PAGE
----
The Personal Security Pocket Book
AUTHOR: The Personal SecurityPocket Book is written by Rupert Godesen. Rupert has been a soldier in the Reserves for over 23 years, he has served on operations in Bosnia, Iraq and Afghanistan and travelled all over the world on exercises to teach and for pleasure. He has worked with the firm that trained the BBC to assist with their hostile environment training. For six years, he conducted courses in the United Kingdom, as well as for the World Service in Islamabad, Delhi, Nairobi and New York in this capacity before starting his own training company called HASP Training. The Personal Security Pocket Book is an informative guide that is illustrated throughout with images and infographics by Rupert himself and is a distillation of all of the author’s experiences and knowledge gleaned throughout his career.
WHO IT IS WRITTEN FOR: As a general primer, this pocketbook contains information for anyone who is planning travel overseas. The guide contains a lot of useful and common sense information that will serve beneficial to a broad spectrum of people. The guidebook follows a narrative from the first page and explores looking at ways travellers of all kinds -be they corporate lawyers, oil executives or gap year students- and ways they can mitigate potential risks to themselves while overseas.
TOPICS COVERED: General Travel Tips; Risk Management; Common Threats/Trends; Personal Security; Pre-Trip Planning; Living & Working in Unfamiliar Environments; Using an Interpreter Effectively; In Your Hotel; Out & About; Vehicle Security & Checkpoints; Weapons; Mines; Kidnap & Ransom; and miscellaneous Resources as such Medical kits; Grab bags, etc.
OVERVIEW: The small pocket guide contains some very useful information and can come in quite handy anytime one plans a trip overseas. A lot of the topics covered are based in common sense. However, common sense is not always common practice. For example, the author offers some very practical advice on how to hail a taxi in a foreign airport that one may not think of when actually faced with the situation. Suggesting tips like not following the driver into a dark parking lot and into the unknown and instead getting the driver to bring the cab around to the front of the terminal; agreeing to the price of the fare before you get in; and ensuring that the driver knows where he’s going so if he gets lost you have a strong argument for not getting ripped off for more money.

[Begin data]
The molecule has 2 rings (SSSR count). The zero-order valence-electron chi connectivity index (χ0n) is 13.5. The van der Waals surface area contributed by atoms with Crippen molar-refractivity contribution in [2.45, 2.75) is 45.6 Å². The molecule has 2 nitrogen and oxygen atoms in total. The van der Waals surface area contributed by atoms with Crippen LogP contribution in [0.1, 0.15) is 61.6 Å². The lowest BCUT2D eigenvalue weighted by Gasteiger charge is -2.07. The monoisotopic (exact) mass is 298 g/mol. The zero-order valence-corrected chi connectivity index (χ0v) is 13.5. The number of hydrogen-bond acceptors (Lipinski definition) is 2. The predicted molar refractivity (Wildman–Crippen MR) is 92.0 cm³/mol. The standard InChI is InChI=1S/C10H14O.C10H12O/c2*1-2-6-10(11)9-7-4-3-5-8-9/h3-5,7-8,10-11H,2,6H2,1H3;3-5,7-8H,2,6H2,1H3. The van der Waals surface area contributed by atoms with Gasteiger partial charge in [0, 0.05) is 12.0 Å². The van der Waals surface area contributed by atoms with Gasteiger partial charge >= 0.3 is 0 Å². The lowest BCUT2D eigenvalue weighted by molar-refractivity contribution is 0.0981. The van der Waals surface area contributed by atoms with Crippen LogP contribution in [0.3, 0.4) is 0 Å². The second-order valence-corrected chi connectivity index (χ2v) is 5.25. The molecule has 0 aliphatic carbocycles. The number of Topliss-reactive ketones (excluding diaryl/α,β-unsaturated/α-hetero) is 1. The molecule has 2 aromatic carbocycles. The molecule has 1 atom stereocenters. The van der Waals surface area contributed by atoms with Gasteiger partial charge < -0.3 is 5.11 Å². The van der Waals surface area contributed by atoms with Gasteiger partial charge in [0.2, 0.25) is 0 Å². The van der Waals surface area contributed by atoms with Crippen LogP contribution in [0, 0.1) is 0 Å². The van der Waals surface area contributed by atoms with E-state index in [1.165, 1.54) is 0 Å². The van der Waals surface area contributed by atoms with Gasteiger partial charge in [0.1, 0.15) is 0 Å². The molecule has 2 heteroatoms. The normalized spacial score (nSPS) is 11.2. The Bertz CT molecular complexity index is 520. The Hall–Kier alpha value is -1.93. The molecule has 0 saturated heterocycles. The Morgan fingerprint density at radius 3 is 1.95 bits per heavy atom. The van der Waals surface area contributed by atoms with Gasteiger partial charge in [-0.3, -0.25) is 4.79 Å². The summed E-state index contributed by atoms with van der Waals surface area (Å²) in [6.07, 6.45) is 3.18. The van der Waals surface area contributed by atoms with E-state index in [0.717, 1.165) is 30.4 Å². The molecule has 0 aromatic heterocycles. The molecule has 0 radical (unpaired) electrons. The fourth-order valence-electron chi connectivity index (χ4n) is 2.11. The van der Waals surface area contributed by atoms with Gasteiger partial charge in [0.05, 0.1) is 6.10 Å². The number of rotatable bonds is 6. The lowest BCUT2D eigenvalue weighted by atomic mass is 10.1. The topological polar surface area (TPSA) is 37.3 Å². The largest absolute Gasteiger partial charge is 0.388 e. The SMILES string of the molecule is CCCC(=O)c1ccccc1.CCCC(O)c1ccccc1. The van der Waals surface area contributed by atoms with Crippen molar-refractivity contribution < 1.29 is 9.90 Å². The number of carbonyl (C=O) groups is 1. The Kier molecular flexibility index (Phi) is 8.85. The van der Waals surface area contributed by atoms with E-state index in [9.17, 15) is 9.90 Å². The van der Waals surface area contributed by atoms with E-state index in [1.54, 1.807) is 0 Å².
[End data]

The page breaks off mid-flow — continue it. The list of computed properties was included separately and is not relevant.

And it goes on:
That said, there is also information that may not be commonly known or might not have been considered before. For instance, some countries, i.e. Russia, require an HIV/AIDS clearance certificates before entry. The guidebook can also be an entertaining read at times, especially when the author sprinkles in funny and informative anecdotes from his own travels and experiences. For instance, a good takeaway for any foreign visitor to the US is to have the name, address, and phone number of the US citizen who will be hosting you to avoid a third degree interrogation from immigration authorities upon entry, as the author did.
SUMMARY: Overall, this book is perfect for those who are not regulars to foreign travel and for the non-security minded. As an experienced security professional, this book should not prove to be too enlightening a read, but where it does have a place is a practical guidebook, which you can refer your clients to as essential reading before deploying to a hostile or unknown work environment.
This book can be purchased direct from Book Sellers via ISBN number: 978-1-874528-21-0, or Amazon & Ebay. It is also available as a free app download via the Military Pocket Books APP on the Apple App Store and Google Play, Amazon App Store for Android
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